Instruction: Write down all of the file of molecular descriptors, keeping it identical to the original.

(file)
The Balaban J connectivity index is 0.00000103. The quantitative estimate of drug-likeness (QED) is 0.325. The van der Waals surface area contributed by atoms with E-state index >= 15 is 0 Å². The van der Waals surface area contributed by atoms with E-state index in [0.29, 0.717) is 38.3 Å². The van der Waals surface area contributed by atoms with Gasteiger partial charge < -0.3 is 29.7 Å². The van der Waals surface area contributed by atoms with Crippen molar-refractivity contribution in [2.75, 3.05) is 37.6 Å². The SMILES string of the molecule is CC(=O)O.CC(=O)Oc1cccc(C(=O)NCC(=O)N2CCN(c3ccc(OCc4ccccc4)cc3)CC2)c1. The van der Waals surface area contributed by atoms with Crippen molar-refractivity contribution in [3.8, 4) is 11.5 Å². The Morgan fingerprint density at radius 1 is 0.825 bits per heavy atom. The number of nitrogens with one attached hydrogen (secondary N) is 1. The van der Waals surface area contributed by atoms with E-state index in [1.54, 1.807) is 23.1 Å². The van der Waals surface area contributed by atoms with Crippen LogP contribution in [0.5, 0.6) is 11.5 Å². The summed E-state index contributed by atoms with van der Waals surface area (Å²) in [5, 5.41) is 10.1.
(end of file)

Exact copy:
The Balaban J connectivity index is 0.00000103. The quantitative estimate of drug-likeness (QED) is 0.325. The van der Waals surface area contributed by atoms with E-state index >= 15 is 0 Å². The van der Waals surface area contributed by atoms with E-state index in [0.29, 0.717) is 38.3 Å². The van der Waals surface area contributed by atoms with Gasteiger partial charge < -0.3 is 29.7 Å². The van der Waals surface area contributed by atoms with Crippen molar-refractivity contribution in [2.75, 3.05) is 37.6 Å². The SMILES string of the molecule is CC(=O)O.CC(=O)Oc1cccc(C(=O)NCC(=O)N2CCN(c3ccc(OCc4ccccc4)cc3)CC2)c1. The van der Waals surface area contributed by atoms with Crippen molar-refractivity contribution in [3.8, 4) is 11.5 Å². The Morgan fingerprint density at radius 1 is 0.825 bits per heavy atom. The number of nitrogens with one attached hydrogen (secondary N) is 1. The van der Waals surface area contributed by atoms with E-state index in [1.54, 1.807) is 23.1 Å². The van der Waals surface area contributed by atoms with Crippen LogP contribution in [0.5, 0.6) is 11.5 Å². The summed E-state index contributed by atoms with van der Waals surface area (Å²) in [5, 5.41) is 10.1.